Both made it to NCAA postseason competition this year -- Josh in the NCAA Golf Championships which begin today in Baltimore, Md., and Paige in last weekend's NCAA Regional Track and Field Meet in Bloomington, Ind.
Their parents, Robert and DeeGee Farrell, met at the UA in the 1970s, when Robert was a wide receiver for the Razorbacks football team and DeeGee was a cheerleader.
Sports has always been a family affair for the Farrells, who attend each other's events and offer encouragement.
"I played everything until high school," Josh said. "But I quit playing basketball after the ninth grade and football after the eighth grade to concentrate on golf."
Josh, 22, is a redshirt junior on a Razorbacks golf team otherwise composed of sophomores and freshmen. He averaged 74.7 in 18 rounds this season, including a 68 in the Taylor Made Waikoloa Tournament in Hawaii.
Paige, 19, lowered her time in the 800-meter run from 2:17 to 2:07 this season and also ran in the 4 x 400 relay at Regionals. She finished fifth in her Regional 800 heat in 2:12.71 and failed to advance to the NCAA Outdoor Championships, but still exceeded expectations for her freshman year.
"Paige had a phenomenal year," said UA women's assistant track coach Lonnie Greene. "You normally don't see those types of gains. Her work ethic is second to none. I'm so excited about her next three years, as she gets stronger and matures."
Josh and Paige, who took a Spanish class together at the UA last year, have formed a mutual admiration society.
"I'm not surprised by Paige's success," Josh said. "It shows the work she's put in, and how much she wants it. She beat me in that Spanish class, too."
In turn, Paige said, "Josh works harder than anybody I know. He does all the little things to get better in golf, stays after practice to work on his putting. When I was a lifeguard at Springdale Country Club, Josh would be there all day, working on every little shot."
In fact, Paige Farrell wouldn't be surprised if Josh did quite well at the NCAAs this week.
"I think he's cranked about it," Paige said. "He's been right on the verge of playing really well and going crazy."
Josh was quick to give credit to his parents.
"We come from a good family," Josh said. "My dad suggests things, and that helps a lot. He's been to nearly all my tournaments and most of Paige's meets."
Paige pointed out, "My mother is very athletic. She was a cheerleader in junior high, high school and college. She's good with the mental part of sports, and she videotapes all my races. The three or four of us sit there and critique them."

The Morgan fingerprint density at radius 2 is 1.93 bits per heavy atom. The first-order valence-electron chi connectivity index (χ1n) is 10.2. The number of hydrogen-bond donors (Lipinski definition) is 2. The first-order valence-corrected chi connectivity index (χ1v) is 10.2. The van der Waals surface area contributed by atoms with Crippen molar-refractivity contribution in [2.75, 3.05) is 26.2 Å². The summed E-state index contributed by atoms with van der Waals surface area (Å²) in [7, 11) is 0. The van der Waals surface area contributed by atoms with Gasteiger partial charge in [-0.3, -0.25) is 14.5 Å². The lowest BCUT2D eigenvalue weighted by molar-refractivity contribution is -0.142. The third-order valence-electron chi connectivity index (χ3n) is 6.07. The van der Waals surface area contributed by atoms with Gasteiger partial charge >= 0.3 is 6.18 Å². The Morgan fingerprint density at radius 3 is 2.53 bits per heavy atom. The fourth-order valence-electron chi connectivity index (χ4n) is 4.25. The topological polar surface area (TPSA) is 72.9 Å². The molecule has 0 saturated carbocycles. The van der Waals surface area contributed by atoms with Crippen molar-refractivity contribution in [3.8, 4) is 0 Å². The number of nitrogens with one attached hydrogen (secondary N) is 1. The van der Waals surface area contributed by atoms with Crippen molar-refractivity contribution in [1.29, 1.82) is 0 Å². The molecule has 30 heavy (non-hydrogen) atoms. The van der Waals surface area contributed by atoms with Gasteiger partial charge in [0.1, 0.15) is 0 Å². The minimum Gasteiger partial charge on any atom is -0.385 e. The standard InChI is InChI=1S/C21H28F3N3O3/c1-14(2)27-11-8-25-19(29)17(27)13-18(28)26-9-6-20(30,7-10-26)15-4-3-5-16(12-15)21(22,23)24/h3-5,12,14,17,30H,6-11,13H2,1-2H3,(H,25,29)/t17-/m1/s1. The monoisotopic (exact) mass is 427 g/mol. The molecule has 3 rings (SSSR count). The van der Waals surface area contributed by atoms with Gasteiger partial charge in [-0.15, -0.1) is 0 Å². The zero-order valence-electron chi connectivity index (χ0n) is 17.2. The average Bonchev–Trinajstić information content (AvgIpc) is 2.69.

Paige Farrell's track career began when she was in the fourth grade.
"I got a slip of paper in school about a fun meet, and it ended up being a statewide meet," she recalled. "I ran in my hightops between soccer games, and I loved it."
Robert Farrell ran some track in high school at Little Rock Central, where he was mainly known for his basketball and football prowess while winning state championships with teammate Houston Nutt.
"Everyone teases my dad about his speed, but he was not slow," Paige said.
Nutt affirmed that as he walked into the Broyles Center in mid-interview last week.
"I played a lot of ball with your daddy," Nutt reminded Paige. "We had some great times."
Robert Farrell followed Paige to an indoor meet in New York this season, caught a bad cold but still was on hand in the Randal Tyson Center for the Tyson Invitational the next week, rasping his support from the stands.
Paige was a key member of several Lady'Backs successful relay teams, after a tentative beginning.
"She was so afraid indoors at first," Greene said. "But she gained confidence quickly."
Paige gave her brother some of the credit.
"We've always been close," she said. "He's part of the reason I've done so well. I've seen how his hard work has paid off."
Josh would like to see his efforts pay off even more this week.
"I haven't put three solid rounds together this year, and I've been trying to figure out why," he said. "I've made a lot of double-bogeys, and the reasons vary. I've had some penalty shots, but it hasn't just been my driver. I'd like to think I don't hit that many stupid shots."
Josh hopes to put four good rounds together this week. For that to happen, Arkansas must survive the 54-hole cut to 15 teams on Friday.
"I've had the mindset of wanting to get better," Josh said. "My short game has gotten a lot better from practicing at the Blessings Golf Club this year."
A business marketing major, Josh Farrell needs just 12 hours next fall and nine more next spring to get his UA degree.
With Paige around for moral support, that should be a snap.
"We help each other with homework," she said.
Josh never ran track as a kid, but takes credit for Paige's speed because "she was always chasing me around."
In kind, Paige found golf "too slow" to pursue.
Both seem to have found their niche.
Josh, Paige Farrell Both Succeed At UA
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